Easter Sunday’s unambiguous spurt of spring — vigorous sunshine, 60 degrees, itsy Technicolor blossoms dimpling New York’s Central Park — now has the Monday doldrums. Snow — we got more snow. Some six inches. It’s April 2. What are we, Michigan, Montana, the Alps?
Spring seems uncertain if she wants to touch down and nestle in. She’s circling, weighing her options. She is fickle and flighty and flirty:
Here’s some sun and a teasing 50 degrees, cloudless and dry, she says. Now here’s a spritz of rain, 30 degrees, sky gun-metal-gray and cloud-clogged. And here, ha ha, are bluffs of sticky snow. Deal. I’ll be getting my nails done.
Winter’s a bitch. Spring may be bitchier, for now. The season’s schizophrenic whiplash hurtles like a clattering, climatic rollercoaster. And for many people, it’s no fun at all.
Climate change is irrefutably jumbling normal seasonal patterns. The erratic weather impacts swaths of natural phenomena, from plant blossoms arriving at the wrong time to dangerous tidal levels to the destruction of lucrative crops.
It is 35 degrees as I write this.
It will be 65 degrees, with rain, on Wednesday.
Amidst all this I’m supposed to be ruffled. I am not. I don’t like that the 70s and 80s are impending. I don’t like that it gets dark at 8 p.m., and soon 9 p.m. I embrace the 40s and 50s. I relish an early dusk. (At times in the Arctic Circle, they don’t see the sun for weeks. Glorious.)
Yesterday’s taste of true spring, the one we’ll soon be stuck with, was like a warning shot telling me I’m in for months of bright, hot discomfort. For everyone else it was a harbinger of heaven, petal-strewn paradise, a fantasia for flip-flops. They can have it. Or at least when spring decides to figure herself out, cut the confusion, and finally land.
Day-five of spring, it’s 50 degrees out and there it is (no, not already): the tinkly, telltale tune of the ice cream man and his ramshackle, rainbow-colored truck, plastered with cartoons and photos of the products he’s pulled up to peddle.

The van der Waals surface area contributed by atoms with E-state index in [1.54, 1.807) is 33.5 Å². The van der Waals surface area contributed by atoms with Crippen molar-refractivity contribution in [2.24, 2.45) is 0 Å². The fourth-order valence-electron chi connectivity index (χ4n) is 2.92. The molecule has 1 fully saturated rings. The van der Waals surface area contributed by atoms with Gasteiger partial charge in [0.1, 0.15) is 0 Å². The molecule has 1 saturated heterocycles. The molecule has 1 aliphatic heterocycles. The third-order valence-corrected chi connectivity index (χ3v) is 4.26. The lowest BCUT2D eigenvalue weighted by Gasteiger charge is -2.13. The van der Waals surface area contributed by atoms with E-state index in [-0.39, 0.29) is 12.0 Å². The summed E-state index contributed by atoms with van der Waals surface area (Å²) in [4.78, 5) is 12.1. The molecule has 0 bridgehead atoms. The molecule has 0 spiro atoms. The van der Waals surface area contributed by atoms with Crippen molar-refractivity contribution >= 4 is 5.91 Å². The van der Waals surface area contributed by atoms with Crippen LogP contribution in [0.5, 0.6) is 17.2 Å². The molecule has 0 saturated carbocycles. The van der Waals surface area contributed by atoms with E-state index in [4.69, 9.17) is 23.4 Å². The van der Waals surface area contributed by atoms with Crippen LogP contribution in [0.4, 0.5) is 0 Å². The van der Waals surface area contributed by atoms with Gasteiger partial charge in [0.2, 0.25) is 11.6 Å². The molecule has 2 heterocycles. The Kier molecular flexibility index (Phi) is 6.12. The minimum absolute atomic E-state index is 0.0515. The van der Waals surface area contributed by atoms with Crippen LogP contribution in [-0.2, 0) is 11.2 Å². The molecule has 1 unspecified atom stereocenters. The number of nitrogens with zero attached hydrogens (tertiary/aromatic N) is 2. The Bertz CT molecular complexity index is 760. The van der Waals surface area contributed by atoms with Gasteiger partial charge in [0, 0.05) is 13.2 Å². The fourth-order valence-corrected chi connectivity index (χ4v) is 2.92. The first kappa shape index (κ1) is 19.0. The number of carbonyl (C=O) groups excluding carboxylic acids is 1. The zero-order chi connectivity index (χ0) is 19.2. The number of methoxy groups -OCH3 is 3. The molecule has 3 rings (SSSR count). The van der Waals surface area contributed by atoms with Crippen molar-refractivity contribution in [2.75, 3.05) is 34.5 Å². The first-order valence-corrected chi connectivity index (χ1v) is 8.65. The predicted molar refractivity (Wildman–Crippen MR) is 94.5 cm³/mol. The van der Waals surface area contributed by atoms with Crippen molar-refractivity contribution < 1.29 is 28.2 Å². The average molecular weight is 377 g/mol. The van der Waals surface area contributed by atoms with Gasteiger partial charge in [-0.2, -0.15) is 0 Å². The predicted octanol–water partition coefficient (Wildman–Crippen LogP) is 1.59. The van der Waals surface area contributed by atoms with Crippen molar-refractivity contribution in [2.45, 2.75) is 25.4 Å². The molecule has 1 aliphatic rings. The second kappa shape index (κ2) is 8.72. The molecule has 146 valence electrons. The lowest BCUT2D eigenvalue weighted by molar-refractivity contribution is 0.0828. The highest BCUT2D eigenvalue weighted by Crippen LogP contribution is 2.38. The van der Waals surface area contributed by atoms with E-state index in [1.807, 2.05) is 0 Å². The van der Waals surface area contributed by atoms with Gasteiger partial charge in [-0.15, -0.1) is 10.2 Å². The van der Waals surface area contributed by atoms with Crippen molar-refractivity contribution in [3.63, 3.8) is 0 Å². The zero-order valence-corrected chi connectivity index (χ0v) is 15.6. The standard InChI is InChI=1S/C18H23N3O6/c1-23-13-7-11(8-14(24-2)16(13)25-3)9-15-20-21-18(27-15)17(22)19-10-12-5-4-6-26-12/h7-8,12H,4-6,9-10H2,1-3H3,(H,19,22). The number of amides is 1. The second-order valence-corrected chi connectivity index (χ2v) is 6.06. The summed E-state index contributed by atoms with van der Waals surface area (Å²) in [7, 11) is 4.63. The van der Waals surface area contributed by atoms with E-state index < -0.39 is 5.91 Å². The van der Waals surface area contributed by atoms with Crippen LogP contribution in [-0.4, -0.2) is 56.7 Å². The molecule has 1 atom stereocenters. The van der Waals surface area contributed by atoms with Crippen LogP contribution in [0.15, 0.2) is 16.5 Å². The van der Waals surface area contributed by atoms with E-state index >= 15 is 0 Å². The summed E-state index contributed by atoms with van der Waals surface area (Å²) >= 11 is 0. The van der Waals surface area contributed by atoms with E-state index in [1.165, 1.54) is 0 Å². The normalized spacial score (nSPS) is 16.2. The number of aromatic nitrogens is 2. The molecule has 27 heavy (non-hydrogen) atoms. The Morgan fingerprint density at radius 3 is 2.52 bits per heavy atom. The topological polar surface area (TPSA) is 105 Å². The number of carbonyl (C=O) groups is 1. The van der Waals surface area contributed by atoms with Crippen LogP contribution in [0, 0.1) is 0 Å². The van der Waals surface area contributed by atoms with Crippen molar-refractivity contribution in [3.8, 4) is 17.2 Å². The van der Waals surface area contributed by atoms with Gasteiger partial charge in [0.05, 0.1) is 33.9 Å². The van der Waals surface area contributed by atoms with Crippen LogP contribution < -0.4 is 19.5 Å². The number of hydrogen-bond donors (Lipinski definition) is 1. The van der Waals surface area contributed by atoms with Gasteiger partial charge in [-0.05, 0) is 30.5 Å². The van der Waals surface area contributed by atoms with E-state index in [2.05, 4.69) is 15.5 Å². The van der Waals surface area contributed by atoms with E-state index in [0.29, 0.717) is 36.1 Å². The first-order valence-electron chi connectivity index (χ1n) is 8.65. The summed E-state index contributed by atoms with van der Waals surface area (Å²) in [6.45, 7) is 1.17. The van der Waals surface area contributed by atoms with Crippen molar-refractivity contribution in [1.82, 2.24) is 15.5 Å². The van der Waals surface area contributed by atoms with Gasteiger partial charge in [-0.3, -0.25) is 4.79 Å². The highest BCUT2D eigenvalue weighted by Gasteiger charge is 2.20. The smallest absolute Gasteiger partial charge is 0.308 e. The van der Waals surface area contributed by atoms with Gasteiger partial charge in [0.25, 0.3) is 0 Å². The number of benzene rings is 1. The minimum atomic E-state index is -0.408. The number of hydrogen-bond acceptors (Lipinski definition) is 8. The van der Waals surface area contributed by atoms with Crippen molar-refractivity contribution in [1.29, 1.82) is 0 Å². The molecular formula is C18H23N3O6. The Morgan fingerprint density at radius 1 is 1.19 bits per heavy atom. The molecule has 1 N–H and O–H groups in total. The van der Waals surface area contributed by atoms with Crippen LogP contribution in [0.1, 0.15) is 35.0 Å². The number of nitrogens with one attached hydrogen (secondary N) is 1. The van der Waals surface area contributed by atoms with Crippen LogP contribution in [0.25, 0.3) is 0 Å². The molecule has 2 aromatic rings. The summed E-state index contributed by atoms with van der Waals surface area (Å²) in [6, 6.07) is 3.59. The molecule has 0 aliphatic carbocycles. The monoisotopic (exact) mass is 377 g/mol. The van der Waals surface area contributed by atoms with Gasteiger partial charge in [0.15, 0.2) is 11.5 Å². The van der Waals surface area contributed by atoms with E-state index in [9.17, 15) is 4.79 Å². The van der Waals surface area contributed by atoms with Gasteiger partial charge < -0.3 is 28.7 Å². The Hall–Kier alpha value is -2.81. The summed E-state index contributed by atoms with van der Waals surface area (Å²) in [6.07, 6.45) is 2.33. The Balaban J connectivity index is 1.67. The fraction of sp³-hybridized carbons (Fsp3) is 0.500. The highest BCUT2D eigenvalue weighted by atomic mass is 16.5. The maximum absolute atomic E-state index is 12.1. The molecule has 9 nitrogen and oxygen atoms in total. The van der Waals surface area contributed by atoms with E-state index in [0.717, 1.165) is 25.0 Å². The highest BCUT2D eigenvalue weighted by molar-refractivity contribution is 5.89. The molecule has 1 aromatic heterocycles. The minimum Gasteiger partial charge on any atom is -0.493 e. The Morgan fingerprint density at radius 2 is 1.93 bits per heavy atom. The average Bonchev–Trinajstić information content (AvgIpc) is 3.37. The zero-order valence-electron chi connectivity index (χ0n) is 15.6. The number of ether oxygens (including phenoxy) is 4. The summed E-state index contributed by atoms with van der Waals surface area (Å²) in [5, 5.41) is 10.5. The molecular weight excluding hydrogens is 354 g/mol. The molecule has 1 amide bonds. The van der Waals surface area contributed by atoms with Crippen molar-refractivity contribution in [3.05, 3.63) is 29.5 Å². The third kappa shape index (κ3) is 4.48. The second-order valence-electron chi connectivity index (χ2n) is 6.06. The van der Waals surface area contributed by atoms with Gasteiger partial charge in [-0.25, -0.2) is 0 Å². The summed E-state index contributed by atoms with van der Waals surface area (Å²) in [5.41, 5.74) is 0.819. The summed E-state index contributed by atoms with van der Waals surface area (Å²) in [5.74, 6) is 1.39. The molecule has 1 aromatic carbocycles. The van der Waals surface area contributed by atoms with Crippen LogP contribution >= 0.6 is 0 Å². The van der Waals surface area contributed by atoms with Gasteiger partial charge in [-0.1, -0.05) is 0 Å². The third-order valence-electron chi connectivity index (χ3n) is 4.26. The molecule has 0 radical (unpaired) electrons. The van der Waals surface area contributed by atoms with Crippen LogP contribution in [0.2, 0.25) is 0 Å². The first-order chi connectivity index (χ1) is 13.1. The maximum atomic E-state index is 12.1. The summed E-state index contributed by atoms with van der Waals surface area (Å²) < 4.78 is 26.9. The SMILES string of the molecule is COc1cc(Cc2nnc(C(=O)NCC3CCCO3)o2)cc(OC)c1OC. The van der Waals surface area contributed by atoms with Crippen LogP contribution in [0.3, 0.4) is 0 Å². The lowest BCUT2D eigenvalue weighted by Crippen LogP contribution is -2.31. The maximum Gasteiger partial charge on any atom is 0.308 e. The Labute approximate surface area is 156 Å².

He’s making the rounds, up and down streets and avenues, Pied-Pipering children to chase his truck until he stops, the chugging engine idling in the middle of the road and kids, some on tippy-toes, pressing at the sliding glass window, jostling for a sweet treat.
This is tradition in action. Didn’t we all have an ice cream man tooling around in a boxy little mail truck or van, delivering Drumsticks, Push Ups, Choco Tacos, Fudgsicles and snow cones? One assumes it all started with the folkloric Good Humor Man in the 1930s, but who really knows.
And who cares when sprinkles-dipped delectations await? (Even if they do average a swindler’s $3 to $4 each. In my day …) At the window today is a globe-shaped man with a ruddy face and hairy arms. He’s as nice as can be without being creepy.
But back to that tootling, anodyne jingle we all know and loathe. That unmistakable melody that, in some grade schools, has become the innocent singalong “Do Your Ears Hang Low?” (Another popular truck song is Scott Joplin’s “The Entertainer,” aka the theme to the classic film “The Sting.”)
Here’s where things get ugly. That song, the one our local confectionary vehicle and thousands nationwide blare as a Pavlovian call to calories, is actually a 100-year-old minstrel ditty that’s aggressively racist. I don’t want to plunge into that swamp here, but you can read all about its malignant history at NPR. It’s shocking; the story even comes with a reader caution.
So if lawn mowers aren’t quite buzzing yet — last week’s season-flouting snow is still busy melting — other sounds are filling the air, those of yelping children by turns asking for money from tall people and chirping orders for Bomb Pops, as well as some questionable earworms swirling out of megaphones atop Skittles-hued trucks and vans.
It’s a bi-seasonal symphony — just wait for the clamor come summer — that I’m a bit old to partake in. (The last thing I bought from an ice cream truck was a Diet Coke.) Still, the view from afar is fine. One delights in forbidden treats vicariously, observes the joy of mass satisfaction, and maybe takes a sweet nostalgic journey all the while.